He knew that for Him the will of God meant that He would become a sin offering for the salvation of the world; that He would have to give up His life. He knew that. But He still chose the path of surrender.

We read in Hebrews 5:7 that during the days of Jesus' life on earth, "He offered up prayers and petitions with loud cries and tears to the one who could save Him from death."

What is that talking about? It's a description of what happened in the Garden of Gethsemane where He prayed earnestly. So earnestly that the Scripture says that His sweat was as great drops of blood dropping down to the ground (see Luke 22:44).

He wasn't arguing with God. He was demonstrating submission to the will of God. It said that "He offered up prayers and petitions with loud cries and tears to the [one] who could save him from death," to His Heavenly Father.

And it goes on to say that He was heard because of His reverent submission, because He was a surrendered servant.

You say, "If He was heard, why did He have to go to the cross"? Here's what was heard. He said, "God this is what I would choose, not to go to the cross, nevertheless, not my will, but Yours be done." That's the surrender. That's the submission

Yes, this is hard. And why was it so hard for Him? Because, and I can just hear Him saying, "Father, I know how much You hate sin. And I don't want to take on sin that I know You hate and that will cause Me to be separated from You from whom I have never known a moment of separation. For all of eternity, I’ve been one with You, close to You, obedient to You, and now You’re wanting me to take on myself all the disobedience and sin and rebellion of the world. Oh, God, if there's any other way, could it be that way?"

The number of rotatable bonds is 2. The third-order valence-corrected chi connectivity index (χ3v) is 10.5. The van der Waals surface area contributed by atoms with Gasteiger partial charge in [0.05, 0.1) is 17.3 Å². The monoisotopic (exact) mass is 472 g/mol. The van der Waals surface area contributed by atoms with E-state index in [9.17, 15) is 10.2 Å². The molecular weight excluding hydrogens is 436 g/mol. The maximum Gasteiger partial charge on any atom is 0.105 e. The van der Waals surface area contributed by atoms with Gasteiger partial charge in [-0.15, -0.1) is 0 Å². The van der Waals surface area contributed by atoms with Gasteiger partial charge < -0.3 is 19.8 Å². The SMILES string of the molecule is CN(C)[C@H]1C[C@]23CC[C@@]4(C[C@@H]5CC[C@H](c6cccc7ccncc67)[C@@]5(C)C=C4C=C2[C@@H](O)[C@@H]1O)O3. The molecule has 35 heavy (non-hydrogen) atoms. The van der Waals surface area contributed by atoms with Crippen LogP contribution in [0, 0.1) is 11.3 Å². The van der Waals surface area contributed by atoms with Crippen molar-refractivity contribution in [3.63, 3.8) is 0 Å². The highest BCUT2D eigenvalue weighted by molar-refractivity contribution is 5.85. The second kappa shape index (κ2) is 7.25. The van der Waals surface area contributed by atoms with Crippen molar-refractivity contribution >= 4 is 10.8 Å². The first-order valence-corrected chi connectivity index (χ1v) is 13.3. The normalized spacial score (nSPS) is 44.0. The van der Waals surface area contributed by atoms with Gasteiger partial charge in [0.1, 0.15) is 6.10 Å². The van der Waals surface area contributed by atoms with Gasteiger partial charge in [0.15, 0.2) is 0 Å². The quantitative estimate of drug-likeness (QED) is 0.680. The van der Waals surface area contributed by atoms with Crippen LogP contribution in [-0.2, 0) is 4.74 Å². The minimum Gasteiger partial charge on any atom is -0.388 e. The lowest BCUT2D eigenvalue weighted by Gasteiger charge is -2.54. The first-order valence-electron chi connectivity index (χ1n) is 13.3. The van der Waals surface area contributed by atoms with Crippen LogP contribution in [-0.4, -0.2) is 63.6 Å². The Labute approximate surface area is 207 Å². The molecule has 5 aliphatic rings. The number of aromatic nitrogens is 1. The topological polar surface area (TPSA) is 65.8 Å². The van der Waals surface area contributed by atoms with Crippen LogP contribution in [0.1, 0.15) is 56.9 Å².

And yet, He goes on to say, "If this is what pleases You, if this is what fulfills Your purposes, I accept it. Not my will, Yours be done."

What was He saying? "I delight to do Your will, My Father. That's all that matters. I surrender to Your control. I surrender."

Now as we move into the next days of this series, we're going to see that surrender to the will of God is what brings us into the place of greatest blessing and reward. You get a sense of that from the end of an email from my friend who's a missionary in Asia.

I know that a life poured out in obedience and service will ultimately be a life of incredible fulfillment and a life well lived.

I asked God, as David did, to show me how brief my life is and to remind me that eternity is coming, and if I measure my life in light of the rewards and joys He will bestow on us in eternity, then there is no real sacrifice in this life. It is all joyful investment.

I delight to do Your will, O my Father.

That’s what Jesus said. That’s what He’s asking us to say as we consider Him, “Lord, no matter how hard it is, no matter how challenging this is or how much this goes against my comfort, my convenience, my will, Oh Lord, if it pleases You, it pleases me. I embrace Your will, I delight to do your will.”

Is there something that the Lord is asking of you at this season of your life that you are finding really difficult to say “yes” to? Perhaps it’s the Lord asking you to stay devoted to a husband who does not know the Lord, who does not walk with God.

Maybe it’s the Lord asking you to be willing to have children, and you’ve been wanting to have your own career, live your own life, and God’s been saying, “I want you to have a family,” and you’ve been resisting that. Maybe the Lord is speaking to you about ministry to an elderly parent who’s just real hard to live with and how you need to reach out and love that parent and show mercy and the grace of Christ, and it’s so hard for you to think about doing that.